Real estate is a team sport. How well a team performs as a whole depends on the quality of contributions made by each individual member, as well as how each key player functions within the context of delivering results for a successful outcome; on time and under budget. The cost and speed of success depends heavily on a key ingredient that can make or break the efficiency of a team and–in turn–the success of a project. That ingredient is trust. More specifically, that ingredient is smart trust.
In a book entitled The Speed of Trust (2006), Stephen MR Covey points out that although trust is largely misunderstood, it is critically important to learn the “how” and “why” of building trust to increase good will and efficiency of the team. A compelling excerpt from Covey’s book reads as follows (Covey, 2006, p.1):
The One Thing that Changes Everything
“There is one thing that is common to every individual, relationship, team, family, organization, nation, economy, and civilization throughout the world–one thing which, if removed, will destroy the most powerful government, the most successful business, the most thriving economy, the most influential leadership, the greatest friendship, the strongest character, the deepest love.
On the other hand, if developed and leveraged, that one thing has the potential to create unparalleled success and prosperity in every dimension of life. Yet it’s the least understood, most neglected, and most underestimated possibility of our time.
That one thing is trust.”
When placing this idea within the context of the real estate industry, it is apparent that trust is rare; if not altogether missing. Covey explains how trust can be established, developed, and nurtured by constantly getting better at what we do, and aligning our actions with behaviors that embody trustworthy character and competence.
Trustworthiness and credibility become self-evident. When combined with the energies of people who can see and focus on the same vision, team synergy can produce results better than the sum of all parts.
The High Cost of Low Trust
Trust has an economic impact on all areas of life and business; a trust “tax” when trust is low, and a “dividend” when trust is high (Covey, 2006, p.13). It directly affects the speed and cost of making things happen. To illustrate the point, Mr. Covey dedcribes how the events of 911 impacted the speed and cost of the check-in and boarding process at airports worldwide, as well as the effects of the Sarbanes-Oxley Act that was passed in response to scandals such as WorldCom and Enron. (Covey, 2006, p. 13-14).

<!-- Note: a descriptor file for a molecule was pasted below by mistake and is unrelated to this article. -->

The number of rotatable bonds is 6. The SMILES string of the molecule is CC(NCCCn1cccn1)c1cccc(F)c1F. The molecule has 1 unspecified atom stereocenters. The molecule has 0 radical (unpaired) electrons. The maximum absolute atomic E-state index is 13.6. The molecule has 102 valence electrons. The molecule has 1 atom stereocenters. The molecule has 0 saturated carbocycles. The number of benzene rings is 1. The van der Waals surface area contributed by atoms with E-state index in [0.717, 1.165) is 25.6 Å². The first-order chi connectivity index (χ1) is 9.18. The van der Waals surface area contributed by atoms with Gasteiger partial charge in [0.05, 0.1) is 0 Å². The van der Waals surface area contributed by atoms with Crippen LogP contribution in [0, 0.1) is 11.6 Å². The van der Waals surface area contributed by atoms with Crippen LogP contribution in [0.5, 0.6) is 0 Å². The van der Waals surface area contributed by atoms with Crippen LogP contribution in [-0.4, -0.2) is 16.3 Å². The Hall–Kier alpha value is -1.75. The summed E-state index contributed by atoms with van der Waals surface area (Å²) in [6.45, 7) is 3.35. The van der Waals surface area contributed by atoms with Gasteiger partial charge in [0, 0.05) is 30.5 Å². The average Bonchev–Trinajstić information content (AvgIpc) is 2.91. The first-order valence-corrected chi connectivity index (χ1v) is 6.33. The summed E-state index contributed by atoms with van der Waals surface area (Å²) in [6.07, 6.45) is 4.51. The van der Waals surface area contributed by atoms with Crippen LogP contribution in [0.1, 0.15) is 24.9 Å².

When trust is broken, it significantly raises costs and adversely impacts the speed of getting things done. Low trust slows down the pace of accomplishing things, while increasing the cost of accomplishing those things significantly (Covey, 2006, p.13). This applies to all areas of life and business; including the real estate business.
The Process of Rebuilding Trust
Building or rebuilding trust boils down to consistently demonstrating 13 trustworthy behaviors within the context of four categories, also called the “4 Cores of Credibility” (Covey, 2006); namely Integrity, Intent, Capabilities, and Results (p. 43):
These 13 trustworthy behaviors (Covey, 2006, p. 136-222) include:
1. Talking straight
2. Demonstrating respect
3. Creating transparency
4. Righting wrongs
5. Showing loyalty
6. Delivering results
7. Getting better
8. Confronting reality
9. Clarifying expectations
10. Practicing accountability
11. Listening first
12. Keeping commitments
13. Extending trust (smart trust)
Relating the 13 Behaviors to Real Estate
Overall, these 13 behaviors can be used as benchmarks to measure all kinds of situations; whether it means evaluating a contractor, a coach, or any other member of the investment team. In fact, after benchmarking against these 13 behaviors, stark realizations may come to light. You may discover and realize that you don’t have the right people filling key roles in your organization; or on your team. When such a discovery has been made, it becomes imperative to replace untrustworthy people as soon as possible with people who strive to be trustworthy, reliable, and dependable. If not, the dynamics common to low trust cultures will adversely affect performance; increasing operating costs, decreasing the pace of progress, and ultimately devastating the outcome of the best laid plans.
In the coming weeks, I will be featuring a blog post about each of the 13 behaviors as they relate to real estate investing, as well as building a high-performance team of trusted advisors and professionals. It is a way of educating the market in an effort to raise the bar in an industry that typically functions in a toxic low trust culture; where most are in it for themselves at the expense of others. In this respect, educating the market is key.
As the market becomes more educated about trust and its 13 behaviors, the more power there will be to use benchmarking tools that will facilitate the process of building highly effective teams in the real estate sector. People will finally understand how to consciously nurture and build effective teams upon a foundation of high trust, mutual respect, and consideration starting with ourselves.